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Research Spending & Results

Award Detail

Doing Business As Name:Bates College
  • Beverly J Johnson
  • (207) 786-6062
  • Bruce J Bourque
  • William G Ambrose Jr.
Award Date:09/18/2009
Estimated Total Award Amount: $ 392,803
Funds Obligated to Date: $ 392,803
  • FY 2009=$392,803
Start Date:10/01/2009
End Date:09/30/2013
Transaction Type:Grant
Awarding Agency Code:4900
Funding Agency Code:4900
CFDA Number:47.050
Primary Program Source:040100 NSF RESEARCH & RELATED ACTIVIT
Award Title or Description:RUI: Changes in Baseline Conditions in Gulf of Maine Coastal Ecosystems Over the Last 4000 Years
Federal Award ID Number:0929900
DUNS ID:058951401
Parent DUNS ID:058951401

Awardee Location

Street:2 Andrews Road
Awardee Cong. District:02

Primary Place of Performance

Organization Name:Bates College
Street:2 Andrews Road
Cong. District:02

Abstract at Time of Award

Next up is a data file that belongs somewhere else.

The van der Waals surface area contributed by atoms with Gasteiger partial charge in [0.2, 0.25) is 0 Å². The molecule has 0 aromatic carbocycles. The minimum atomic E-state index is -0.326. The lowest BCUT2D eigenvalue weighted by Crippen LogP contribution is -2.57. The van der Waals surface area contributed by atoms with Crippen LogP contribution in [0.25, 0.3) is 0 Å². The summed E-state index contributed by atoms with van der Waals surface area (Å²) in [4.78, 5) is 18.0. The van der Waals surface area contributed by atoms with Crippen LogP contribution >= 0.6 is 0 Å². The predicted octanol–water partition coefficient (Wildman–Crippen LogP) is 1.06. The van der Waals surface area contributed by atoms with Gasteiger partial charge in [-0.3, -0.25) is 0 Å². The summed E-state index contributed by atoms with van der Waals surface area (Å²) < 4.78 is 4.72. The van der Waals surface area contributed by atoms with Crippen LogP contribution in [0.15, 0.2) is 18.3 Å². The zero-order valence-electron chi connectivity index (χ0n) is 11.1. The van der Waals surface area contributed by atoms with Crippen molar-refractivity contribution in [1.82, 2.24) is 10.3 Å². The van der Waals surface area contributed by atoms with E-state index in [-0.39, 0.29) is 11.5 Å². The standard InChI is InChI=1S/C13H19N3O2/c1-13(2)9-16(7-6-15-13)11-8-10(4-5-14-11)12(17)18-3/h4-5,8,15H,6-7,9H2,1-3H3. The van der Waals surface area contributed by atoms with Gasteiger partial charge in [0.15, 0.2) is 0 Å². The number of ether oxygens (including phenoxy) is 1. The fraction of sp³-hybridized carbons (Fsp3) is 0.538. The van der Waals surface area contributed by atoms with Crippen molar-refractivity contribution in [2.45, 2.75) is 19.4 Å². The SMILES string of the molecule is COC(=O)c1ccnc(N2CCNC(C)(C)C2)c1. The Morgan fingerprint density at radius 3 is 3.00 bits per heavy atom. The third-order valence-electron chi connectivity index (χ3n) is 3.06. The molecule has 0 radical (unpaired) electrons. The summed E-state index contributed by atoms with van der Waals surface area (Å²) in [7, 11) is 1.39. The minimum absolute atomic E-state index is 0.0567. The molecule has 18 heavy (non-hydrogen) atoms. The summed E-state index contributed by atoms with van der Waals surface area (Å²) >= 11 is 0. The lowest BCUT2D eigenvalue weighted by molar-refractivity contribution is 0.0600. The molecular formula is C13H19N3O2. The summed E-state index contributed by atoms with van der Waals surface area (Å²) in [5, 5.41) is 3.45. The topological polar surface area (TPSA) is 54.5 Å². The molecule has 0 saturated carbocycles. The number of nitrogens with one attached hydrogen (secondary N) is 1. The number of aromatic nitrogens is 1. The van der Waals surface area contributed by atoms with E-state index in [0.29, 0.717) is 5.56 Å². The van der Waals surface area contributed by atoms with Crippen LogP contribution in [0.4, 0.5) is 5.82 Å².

Predicting the responses of marine ecosystems to natural and anthropogenic perturbation remains one of the greatest challenges to oceanography. In order to assess the significance of current changes in these systems and to predict possible future changes, oceanographers need to understand the ecological history of the ecosystem. The aim of this study is to create long-term records for the Gulf of Maine (GoM), a marginal shelf basin in the northwest Atlantic. Current knowledge of the resilience of the GoM ecosystem is based largely on studies focused on the last 70+ years. In this project, investigators will develop an understanding of ecosystem processes in the GoM extending back 4000 years by analyzing stable carbon (C), nitrogen (N) and sulfur (S) isotopes preserved in tissues of modern and ancient marine organisms to assess long-term trends in nearshore primary production, trophic connectivity, and food web dynamics. The investigators will employ a combination of field, analytical, and modeling techniques to: (1) determine the spatial scale over which organic matter derived from seagrasses, microalgae, and macroalgae is currently transferred into coastal food webs, and (2) determine the timing, magnitude, and spatial extent of changes in nearshore primary production and trophic connectivity among organisms living in the GoM through the last 4000 years. Tissue samples will be obtained from different coastal settings, museum collections, and three coastal archaeological sites in the GoM. The bulk organic fractions of primary producers and consumers will be analyzed for C and N isotopes at Bates College and S isotopes at the University of Southern Denmark. The C isotope composition of essential amino acids (e.g., phenylalanine) will be measured, allowing for determination of the carbon source at the base of the food web. Nearshore food web interactions will be modeled by using the C, N and S isotope data and non-steady state equations that include competition-dependant changes in the consumers prey choice. The Broader Impacts of the project include: providing long-term datasets documenting the resiliency in the GoM coastal system which will enable development of better resource management strategies for the GoM, an international collaboration with Danish colleagues, and support for undergraduate students. Bates College is an undergraduate liberal arts institution with a strong commitment to supporting student research. In addition to thesis projects, students will assist with building and maintaining a relational database and interactive website to disseminate and manage the data generated from the project.

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